turn, brings the rain. For this reason, the West Coast of the South Island receives considerably
more rain compared to the east coast of the South Island. That’s all your areas like
Milford Sound, Hokitika and Franz Josef. While rainfall is frequent in New Zealand,
usually they are only short showers due to the coastal winds moving weather on quickly.
New Zealander’s often describe New Zealand as having “four seasons in a day” because
of the way the weather is often quickly changing. Now, what about snow in New Zealand?
Snow falls mainly in the high altitudes of mountainous areas of New Zealand, such as
the Southern Alps and the mountains of the Fiordland National Park in the South Island.
Or on the North Island, snow mainly falls on the Central North Island volcanoes and
Mt Taranaki. As a traveler, you might experience snow in
winter when travelling to the New Zealand ski fields, when doing one of the Great Walks
or other mountain hiking trails in winter, or when driving through one of the mountain
pass roads in winter, like Arthur’s Pass or Lindis Pass.
Because the rest of the country is coastal, it’s uncommon to experience snow elsewhere.
However, the east side of the country is more likely to experience snow than the west in
extreme conditions. Still, that’s pretty rare.
Frosts can occur anywhere in New Zealand throughout winter. Usually frost happens during cold
nights with clear skies and no wind. Next up, how sunny is it in New Zealand?
Just as frequently as having rain, New Zealand can just as frequently experience clear weather
and sunshine. The majority of New Zealand has a high number of sunshine hours. Areas
that are sheltered by the prevailing westerly winds receive annual sunshine hours of more
than 2,250, such as Northland, the Bay of Plenty, Gisborne, Hawke’s Bay, Nelson, Tasman
and Malborough. New Zealand’s three largest cities, Auckland,
Wellington and Christchurch also receive high sunshine hours of around 2,000 hours. The
least amount of sunshine is experienced in the Southland region and the Southern Alps
with annual sunshine hours fewer than 1,500. If you’re coming to New Zealand to enjoy
the sun, guys, we have to warn you about the high UV radiation levels, especially between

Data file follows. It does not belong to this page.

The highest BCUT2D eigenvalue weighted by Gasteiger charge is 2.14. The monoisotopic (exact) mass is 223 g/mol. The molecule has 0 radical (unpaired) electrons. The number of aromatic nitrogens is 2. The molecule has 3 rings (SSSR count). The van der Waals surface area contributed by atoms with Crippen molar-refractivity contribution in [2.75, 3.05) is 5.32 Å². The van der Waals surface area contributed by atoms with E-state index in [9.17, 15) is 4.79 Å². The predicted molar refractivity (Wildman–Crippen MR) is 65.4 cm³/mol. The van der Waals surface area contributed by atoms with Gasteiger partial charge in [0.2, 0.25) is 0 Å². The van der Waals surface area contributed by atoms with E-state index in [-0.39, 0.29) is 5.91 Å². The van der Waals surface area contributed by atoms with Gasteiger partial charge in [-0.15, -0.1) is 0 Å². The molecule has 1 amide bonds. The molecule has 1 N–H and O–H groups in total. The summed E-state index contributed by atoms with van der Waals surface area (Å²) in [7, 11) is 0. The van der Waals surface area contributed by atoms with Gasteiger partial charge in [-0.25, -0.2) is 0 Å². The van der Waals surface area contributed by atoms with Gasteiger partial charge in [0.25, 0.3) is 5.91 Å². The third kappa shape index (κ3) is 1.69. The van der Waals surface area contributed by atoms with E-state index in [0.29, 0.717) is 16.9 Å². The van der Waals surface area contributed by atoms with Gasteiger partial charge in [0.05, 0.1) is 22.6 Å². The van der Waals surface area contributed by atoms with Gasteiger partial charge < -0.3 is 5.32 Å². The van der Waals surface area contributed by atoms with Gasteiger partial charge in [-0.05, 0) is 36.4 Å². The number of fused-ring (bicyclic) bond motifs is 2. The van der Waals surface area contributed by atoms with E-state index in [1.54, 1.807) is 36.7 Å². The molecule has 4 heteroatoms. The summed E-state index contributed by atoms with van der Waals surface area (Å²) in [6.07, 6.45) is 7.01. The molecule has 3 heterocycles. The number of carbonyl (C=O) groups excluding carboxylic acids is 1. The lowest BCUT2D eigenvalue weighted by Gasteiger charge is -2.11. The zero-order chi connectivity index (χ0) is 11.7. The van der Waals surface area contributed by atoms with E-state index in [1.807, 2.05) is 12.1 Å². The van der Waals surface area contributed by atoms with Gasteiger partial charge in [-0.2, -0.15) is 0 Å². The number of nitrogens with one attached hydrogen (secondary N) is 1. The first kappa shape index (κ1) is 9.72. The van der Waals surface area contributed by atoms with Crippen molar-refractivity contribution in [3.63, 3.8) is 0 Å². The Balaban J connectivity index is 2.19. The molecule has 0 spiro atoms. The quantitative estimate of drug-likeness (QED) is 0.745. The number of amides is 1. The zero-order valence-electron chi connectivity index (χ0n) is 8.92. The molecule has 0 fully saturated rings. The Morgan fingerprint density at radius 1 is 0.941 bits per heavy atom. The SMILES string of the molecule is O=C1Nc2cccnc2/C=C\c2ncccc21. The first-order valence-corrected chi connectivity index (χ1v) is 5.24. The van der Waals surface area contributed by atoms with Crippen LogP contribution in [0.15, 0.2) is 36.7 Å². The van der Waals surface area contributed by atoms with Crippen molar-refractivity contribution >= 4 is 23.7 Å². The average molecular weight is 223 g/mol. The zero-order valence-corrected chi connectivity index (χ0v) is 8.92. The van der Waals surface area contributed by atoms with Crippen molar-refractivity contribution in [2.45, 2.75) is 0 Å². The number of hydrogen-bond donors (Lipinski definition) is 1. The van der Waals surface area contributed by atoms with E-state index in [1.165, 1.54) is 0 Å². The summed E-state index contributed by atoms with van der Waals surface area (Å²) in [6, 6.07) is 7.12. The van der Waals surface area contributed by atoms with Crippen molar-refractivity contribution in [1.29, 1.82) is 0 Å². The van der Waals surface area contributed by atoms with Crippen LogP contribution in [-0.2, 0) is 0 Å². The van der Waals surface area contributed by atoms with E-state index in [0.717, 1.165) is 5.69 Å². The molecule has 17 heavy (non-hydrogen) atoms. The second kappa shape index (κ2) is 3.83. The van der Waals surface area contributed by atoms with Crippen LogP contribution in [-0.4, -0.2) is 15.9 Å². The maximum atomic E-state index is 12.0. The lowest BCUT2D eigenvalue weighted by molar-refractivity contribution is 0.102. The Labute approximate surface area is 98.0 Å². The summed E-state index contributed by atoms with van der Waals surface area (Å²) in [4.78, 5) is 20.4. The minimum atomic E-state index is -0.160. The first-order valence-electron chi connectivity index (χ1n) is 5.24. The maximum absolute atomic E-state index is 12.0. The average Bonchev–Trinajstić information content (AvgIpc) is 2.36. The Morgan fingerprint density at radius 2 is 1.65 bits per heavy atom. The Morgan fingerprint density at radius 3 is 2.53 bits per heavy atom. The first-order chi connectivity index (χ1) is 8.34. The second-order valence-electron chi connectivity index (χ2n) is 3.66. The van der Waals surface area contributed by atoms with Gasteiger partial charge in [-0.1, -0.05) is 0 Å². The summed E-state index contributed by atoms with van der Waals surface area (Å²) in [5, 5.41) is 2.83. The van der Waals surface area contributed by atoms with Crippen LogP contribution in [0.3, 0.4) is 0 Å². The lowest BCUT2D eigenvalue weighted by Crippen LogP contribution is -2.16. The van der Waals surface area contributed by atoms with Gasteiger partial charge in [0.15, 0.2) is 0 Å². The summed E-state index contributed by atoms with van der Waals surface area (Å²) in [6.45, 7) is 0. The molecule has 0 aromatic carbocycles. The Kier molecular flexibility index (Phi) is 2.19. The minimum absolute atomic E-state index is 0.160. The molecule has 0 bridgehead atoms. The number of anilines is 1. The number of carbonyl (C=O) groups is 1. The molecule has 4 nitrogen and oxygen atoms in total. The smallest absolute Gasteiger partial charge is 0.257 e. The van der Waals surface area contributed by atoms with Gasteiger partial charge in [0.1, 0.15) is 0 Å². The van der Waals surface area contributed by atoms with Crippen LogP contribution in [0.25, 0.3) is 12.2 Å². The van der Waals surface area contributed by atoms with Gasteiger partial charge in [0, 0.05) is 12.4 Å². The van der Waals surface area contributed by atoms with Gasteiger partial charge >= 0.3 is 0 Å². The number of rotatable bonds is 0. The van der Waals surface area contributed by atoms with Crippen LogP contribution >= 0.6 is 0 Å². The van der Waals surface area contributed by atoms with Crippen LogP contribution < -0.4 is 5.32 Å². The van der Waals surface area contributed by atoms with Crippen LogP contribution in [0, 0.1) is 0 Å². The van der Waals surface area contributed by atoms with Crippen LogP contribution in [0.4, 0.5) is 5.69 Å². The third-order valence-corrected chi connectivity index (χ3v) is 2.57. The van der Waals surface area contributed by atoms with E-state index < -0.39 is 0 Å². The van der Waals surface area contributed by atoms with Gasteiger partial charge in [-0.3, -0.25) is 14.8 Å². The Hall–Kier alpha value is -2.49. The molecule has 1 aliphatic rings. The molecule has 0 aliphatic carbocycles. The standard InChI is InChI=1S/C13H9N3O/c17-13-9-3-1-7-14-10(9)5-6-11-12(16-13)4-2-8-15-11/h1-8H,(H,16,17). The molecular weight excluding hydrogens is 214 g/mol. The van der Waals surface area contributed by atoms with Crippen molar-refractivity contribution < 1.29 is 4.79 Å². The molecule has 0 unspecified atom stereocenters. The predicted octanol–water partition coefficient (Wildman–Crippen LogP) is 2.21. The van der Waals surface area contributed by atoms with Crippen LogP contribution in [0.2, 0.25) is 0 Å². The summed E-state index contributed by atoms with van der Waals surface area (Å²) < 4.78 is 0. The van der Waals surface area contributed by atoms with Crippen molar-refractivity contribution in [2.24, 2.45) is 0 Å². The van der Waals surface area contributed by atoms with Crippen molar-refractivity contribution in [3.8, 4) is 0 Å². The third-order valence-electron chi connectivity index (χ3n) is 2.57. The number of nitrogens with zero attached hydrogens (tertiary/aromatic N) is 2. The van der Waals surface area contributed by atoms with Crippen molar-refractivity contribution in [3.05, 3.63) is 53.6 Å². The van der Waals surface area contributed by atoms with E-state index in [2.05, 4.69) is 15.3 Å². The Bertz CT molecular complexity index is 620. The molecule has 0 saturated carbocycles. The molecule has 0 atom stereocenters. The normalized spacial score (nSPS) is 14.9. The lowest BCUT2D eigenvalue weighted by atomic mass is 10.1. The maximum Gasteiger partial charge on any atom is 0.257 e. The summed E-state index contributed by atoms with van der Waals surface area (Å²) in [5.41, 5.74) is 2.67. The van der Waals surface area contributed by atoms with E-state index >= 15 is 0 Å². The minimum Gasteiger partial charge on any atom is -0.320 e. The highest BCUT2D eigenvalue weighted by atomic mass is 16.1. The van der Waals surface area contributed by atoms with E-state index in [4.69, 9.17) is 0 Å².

September and April. New Zealand receives 40% higher UV radiation than countries at
similar latitudes in the Northern Hemisphere. Wearing high factor sunscreen is a must to
protect the skin from sunburn, especially between 10am and 4pm during those months between
September and April, and when going to high altitudes and where there is snow during winter.
Finally, what about severe weather in New Zealand?
New Zealand is a country that’s relatively safe from extreme weather scenarios. Once
or twice a year, storms may pass through the country bringing more rain, wind or snow with
it. The main extreme weather that could affect New Zealand is cyclones.
However, cyclones that make a large impact on the country happen infrequently, as the
New Zealand MetService puts it: “On average, about 10 tropical cyclones form in the South
Pacific tropics between November and April each year, and about one of those will affect
New Zealand as an ex-tropical cyclone most commonly in February or March.” All in all,
don’t let the fear of extreme weather events affect your decision on coming to New Zealand.
So that’s it for our guide to the New Zealand weather and climate, but as promised, we’ll
now give you the best seasons to travel in New Zealand.
When planning when would be the best time to go travelling in New Zealand, the “off
season” and “shoulder seasons” are well worth considering. The off-season is during
New Zealand’s winter season when the country has far less tourists except in the places
where there is a ski season. The peak season is in summer when New Zealand blows up with
tourists both international tourists and domestic tourists that are travelling for the New Zealand
summer holidays. The shoulder seasons are during spring and autumn, between the off-season
and peak season. Personally, we think the shoulder seasons are the best time to take
a trip to New Zealand. So just as a recap: the peak season in New
Zealand is between December and the beginning of March,
the shoulder seasons are between March and June and between September and November,
and the off-season is between June and August. For more reasons to consider travelling in
the shoulder and off-season, check out the article that we’ve linked to in the description.
Also, check in the description for a full comparison of travelling in New Zealand throughout